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Changes in left ventricular regional asynchrony after intracoronary thrombolysis in patients with impending myocardial infarction.
  1. D Gibson,
  2. H Mehmel,
  3. F Schwarz,
  4. K Li,
  5. W Kübler

    Abstract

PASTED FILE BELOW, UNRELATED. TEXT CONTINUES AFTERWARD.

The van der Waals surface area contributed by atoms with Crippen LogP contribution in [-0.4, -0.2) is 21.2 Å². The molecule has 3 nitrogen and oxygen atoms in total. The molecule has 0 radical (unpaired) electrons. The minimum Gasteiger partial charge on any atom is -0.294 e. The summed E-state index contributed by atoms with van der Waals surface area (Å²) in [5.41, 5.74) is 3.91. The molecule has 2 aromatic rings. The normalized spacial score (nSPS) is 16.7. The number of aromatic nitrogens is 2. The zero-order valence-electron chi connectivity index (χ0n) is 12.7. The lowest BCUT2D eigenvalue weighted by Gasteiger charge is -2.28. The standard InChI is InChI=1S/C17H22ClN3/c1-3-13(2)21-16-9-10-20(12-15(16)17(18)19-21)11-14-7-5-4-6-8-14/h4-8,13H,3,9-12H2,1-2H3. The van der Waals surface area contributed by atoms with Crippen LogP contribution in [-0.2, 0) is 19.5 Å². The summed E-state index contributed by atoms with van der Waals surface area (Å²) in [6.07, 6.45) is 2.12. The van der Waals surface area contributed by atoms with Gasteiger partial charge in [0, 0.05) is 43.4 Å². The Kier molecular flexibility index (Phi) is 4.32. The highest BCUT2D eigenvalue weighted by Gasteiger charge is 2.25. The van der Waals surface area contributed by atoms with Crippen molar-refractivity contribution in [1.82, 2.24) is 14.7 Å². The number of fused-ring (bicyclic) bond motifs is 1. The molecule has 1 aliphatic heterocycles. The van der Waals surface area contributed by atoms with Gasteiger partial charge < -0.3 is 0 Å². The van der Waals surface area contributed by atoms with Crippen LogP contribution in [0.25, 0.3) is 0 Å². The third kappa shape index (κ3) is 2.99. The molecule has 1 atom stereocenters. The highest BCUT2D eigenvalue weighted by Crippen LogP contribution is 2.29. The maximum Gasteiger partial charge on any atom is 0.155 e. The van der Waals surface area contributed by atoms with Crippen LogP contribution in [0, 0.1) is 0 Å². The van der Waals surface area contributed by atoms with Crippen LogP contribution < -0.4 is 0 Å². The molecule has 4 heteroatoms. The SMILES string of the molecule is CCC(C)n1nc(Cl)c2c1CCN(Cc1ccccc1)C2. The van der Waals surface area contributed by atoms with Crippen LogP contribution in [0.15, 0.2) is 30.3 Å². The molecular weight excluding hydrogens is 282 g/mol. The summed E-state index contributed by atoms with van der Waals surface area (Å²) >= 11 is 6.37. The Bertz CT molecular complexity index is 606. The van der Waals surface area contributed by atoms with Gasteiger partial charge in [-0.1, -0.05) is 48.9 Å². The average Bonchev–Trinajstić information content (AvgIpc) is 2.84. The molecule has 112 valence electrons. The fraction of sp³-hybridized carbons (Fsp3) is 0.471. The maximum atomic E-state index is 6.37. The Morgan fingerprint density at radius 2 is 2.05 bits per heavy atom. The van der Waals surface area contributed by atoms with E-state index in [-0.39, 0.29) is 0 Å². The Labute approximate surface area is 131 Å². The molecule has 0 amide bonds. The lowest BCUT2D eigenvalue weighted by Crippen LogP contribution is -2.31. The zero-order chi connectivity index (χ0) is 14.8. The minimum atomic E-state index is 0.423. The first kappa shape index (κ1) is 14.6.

Ventriculograms obtained before and a mean (SD) of 4.3 (2.5) weeks after intracoronary thrombolysis in 23 patients who were treated within 3.5 (3.1) hours of the onset of pain were examined for changes in asynchronous left ventricular wall motion. Lysis was achieved in 19 patients, and in 16 the affected artery was still patent at restudy. Angiograms were digitised frame by frame. Left ventricular volumes, ejection fraction, and peak ejection rate were all unchanged after thrombolysis, whereas peak filling rate fell, whether or not patency was achieved or maintained. Regional wall motion was examined by means of isometric and contour plots. The area supplied by the affected coronary artery showed simple hypokinesis or akinesis in 10 cases, which was unchanged at the second study in nine and improved in one. The commonest manifestation of asynchrony was delayed inward motion during isovolumic relaxation. This was present in 12 cases with or without associated hypokinesis; after thrombolysis wall motion improved significantly in eight and returned to normal in six, significantly more frequently than it did in patients with simple hypokinesis. Dyskinesis (three patients) and hyperkinesis (five patients) resolved in all. Outward wall motion during isovolumic relaxation reverted to normal in four out of five cases, and outward motion during isovolumic contraction reverted to normal in five out of seven. The frequency of improvement was also increased when the circulation to the affected segment was not compromised by an important residual stenosis. Flow in the affected artery was re-established or maintained significantly less frequently when simple hypokinesis or akinesis was present at the first study. These observations provide further evidence that asynchronous wall motion early after acute myocardial infarction represents residual contractile activity, and suggest that knowledge of its presence and distribution may be useful in assessing patients on whom thrombolysis is performed.

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